It also has a lower initial cost when compared to a furnace and ductwork. Especially for a moderate climate.

    • dripdrop says:

      @the Goat:

      Most of the apartments I’ve lived in had electric heat.

    • Ein2015 says:

      @the Goat: My apartment in Dallas has electric heat. And they make us pay for the electricity. -.-

    • FLConsumer says:

      @the Goat: People who ran the numbers and installed heat pumps! Costs me $0.08/hr to heat this place with my new heat pump. So, for about $0.25-$0.80/day, I can heat my entire home quite comfortably.

      No matter how you slice it, even the best gas furnace is only 96% efficient. Heat pumps are ~200-400% efficient. So, even with the relatively “high” fuel cost of electricity, it’s still cheaper to run. It’s not much different than the diesel vs. gas powered car debate. Diesel may be more expensive at the pump, but it’s far less expensive when you run the #’s because you’ll get nearly 2x more mileage than on a gallon of gas.

  3. Justinh6 says:

    Too bad you have to make literally zero dollars to get any of this assistance..

  4. little stripes says:

    I live in Phoenix, AZ, and am lucky that I rarely, if ever, have to turn on the heat during the winter. Of course, my electric bills are sky-high during the summer when it’s 110+ outside. :(

    • misslisa says:

      @little stripes: You beat me to it – It is worth sweating like a pig in Phx and having $175 electric bills in the summer so that I don’t have to worry about heat in winter. Although now, with the onset of menopause, I could probably move to Wisconsin and still stay toasty in the winter.

  5. __Ken__ says:

    I bought a radiator at Home Depot. It doesn’t warm up the whole house, but it’s comfortable in the areas near it. I also use a fan behind it to spread the heat. It’s a Holmes and I don’t recall how much it was but it was cheap enough to make me thing about it. Maybe $20-40

    Difference in costs:
    $58 electric jumped to $68
    $125 gas went down to $50 something.

    I’m thinking about getting another one for the other end of the house and still saving.

  6. Daveinva says:

    Why can’t I just write Hugo Chavez? Or will he not give us free heating oil again if we elect Senator Obama?

  7. FightOnTrojans says:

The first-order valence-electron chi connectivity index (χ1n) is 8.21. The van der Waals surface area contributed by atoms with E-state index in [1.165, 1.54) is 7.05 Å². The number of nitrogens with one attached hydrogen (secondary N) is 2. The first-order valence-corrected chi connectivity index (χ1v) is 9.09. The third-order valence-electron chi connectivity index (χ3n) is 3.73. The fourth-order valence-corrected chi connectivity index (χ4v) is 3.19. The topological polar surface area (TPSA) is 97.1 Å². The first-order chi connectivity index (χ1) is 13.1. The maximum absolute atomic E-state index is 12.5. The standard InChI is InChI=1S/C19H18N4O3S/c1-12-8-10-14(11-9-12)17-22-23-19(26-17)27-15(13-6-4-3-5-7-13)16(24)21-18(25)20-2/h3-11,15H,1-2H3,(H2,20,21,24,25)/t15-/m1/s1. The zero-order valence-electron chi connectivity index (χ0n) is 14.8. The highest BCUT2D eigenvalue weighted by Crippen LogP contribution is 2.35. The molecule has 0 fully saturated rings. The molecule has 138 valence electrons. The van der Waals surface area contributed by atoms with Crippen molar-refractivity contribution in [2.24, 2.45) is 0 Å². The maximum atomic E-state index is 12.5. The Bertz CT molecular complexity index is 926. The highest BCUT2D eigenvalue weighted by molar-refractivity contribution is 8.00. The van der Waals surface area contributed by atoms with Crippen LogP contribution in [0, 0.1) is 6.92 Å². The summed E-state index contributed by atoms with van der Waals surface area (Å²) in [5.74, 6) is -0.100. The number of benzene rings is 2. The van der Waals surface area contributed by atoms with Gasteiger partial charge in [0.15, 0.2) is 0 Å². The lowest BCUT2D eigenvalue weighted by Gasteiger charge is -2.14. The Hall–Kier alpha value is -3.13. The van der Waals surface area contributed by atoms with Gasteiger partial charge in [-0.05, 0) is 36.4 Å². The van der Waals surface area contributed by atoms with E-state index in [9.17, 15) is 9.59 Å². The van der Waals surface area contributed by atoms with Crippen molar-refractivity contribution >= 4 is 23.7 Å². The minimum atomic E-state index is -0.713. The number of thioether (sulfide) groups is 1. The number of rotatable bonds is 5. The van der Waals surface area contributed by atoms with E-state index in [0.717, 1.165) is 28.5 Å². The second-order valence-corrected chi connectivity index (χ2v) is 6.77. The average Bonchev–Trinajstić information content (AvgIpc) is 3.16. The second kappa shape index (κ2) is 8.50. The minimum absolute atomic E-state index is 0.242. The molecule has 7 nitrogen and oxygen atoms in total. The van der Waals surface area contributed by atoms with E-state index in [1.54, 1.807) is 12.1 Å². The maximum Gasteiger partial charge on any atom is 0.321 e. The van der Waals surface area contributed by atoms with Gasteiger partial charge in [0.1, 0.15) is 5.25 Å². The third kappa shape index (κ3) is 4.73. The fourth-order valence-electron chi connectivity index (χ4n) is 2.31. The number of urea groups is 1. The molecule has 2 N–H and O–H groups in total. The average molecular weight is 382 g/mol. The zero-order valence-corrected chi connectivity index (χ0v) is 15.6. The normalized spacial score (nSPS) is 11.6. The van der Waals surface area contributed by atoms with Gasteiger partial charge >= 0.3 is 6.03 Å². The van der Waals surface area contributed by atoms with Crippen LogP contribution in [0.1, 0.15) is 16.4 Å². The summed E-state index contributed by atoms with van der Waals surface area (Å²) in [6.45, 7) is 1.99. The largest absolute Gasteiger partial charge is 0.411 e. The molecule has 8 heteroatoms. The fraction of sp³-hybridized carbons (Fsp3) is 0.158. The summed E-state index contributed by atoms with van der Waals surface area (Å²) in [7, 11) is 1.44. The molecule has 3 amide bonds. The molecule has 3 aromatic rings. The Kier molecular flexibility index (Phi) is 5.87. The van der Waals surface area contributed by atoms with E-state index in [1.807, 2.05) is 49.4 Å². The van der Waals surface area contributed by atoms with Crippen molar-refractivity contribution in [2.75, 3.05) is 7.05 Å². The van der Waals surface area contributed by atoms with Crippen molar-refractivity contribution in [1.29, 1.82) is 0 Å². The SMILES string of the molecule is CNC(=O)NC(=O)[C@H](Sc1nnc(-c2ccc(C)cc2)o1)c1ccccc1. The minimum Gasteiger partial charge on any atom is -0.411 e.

My old boss in New Hampshire was a real cheapskate when it came to heating the place. He would tell us to extend our arms out to our sides and move them in a circular motion really fast to force blood into our arms and hands and this would warm up our hands. Seriously… in the teen or single digits outside, not much better inside, and we’re doing friggin calisthenics because the guy was too cheap to turn on the heat.

    • little stripes says:

      @FightOnTrojans: I am fairly certain most states have laws where temps have to legally stay above or below a certain temp. I know that Arizona has such laws for summer.

  8. Murph1908 says:

    I know this doesn’t apply to everyone who needs help with paying for heat, but…

    Last night on the news they had a story about people having trouble paying their heating bill, and the assistance they could possibly get. They were interviewing several people in this predicament. One lady said she couldn’t afford to pay for the both heat and her cell phone.

    o.O

    Oh, ok. The rest of the state will pay for your heat for you. Go ahead and keep your cell phone.

    • Anonymous says:

      @Murph1908: I think you are equating the cell to a luxury item. Many people have dropped land lines to go with cell phones only, myself included. Without a phone I would have no way of contacting emergency services or family or an employer.

    • PixiePerson says:

      @Murph1908: I could perhaps understand that if she did not have a landline.

      • azntg says:

        @PixiePerson: Agreed.

        Not everyone has both a cellphone AND a landline phone nowadays.

        Of course, if you want to argue that telephones are luxuries in America in 2008, that’s a whole other issue!

  9. Anonymous says:

    Ben,
    Thanks for posting this. Across the country people can also call 2-1-1 (similar to 4-1-1 or 9-1-1). 2-1-1 is United Way’s Free and Confidential helpline. It connects you to health and human services and can usually put you in touch with local organizations that are giving out cash assistance for basic needs. I work for United Way and we’ve been trying to get the word out so people know where to go for help. Also, if you’re in Massachusetts, Our United Way just launched the Community Support Fund (http://supportunitedway.org/csf) to provide emergency assistance for things like food, utilities, rent and mortgage payments. Thanks again for trying to help people out.

  10. LeonieNike says:

    I found these two site which gave some ways and programs that help save on heating and utility bills. You can save in addition to the LHEAP you mention. For example, a programmable thermostat will save around 10%. quick and easy…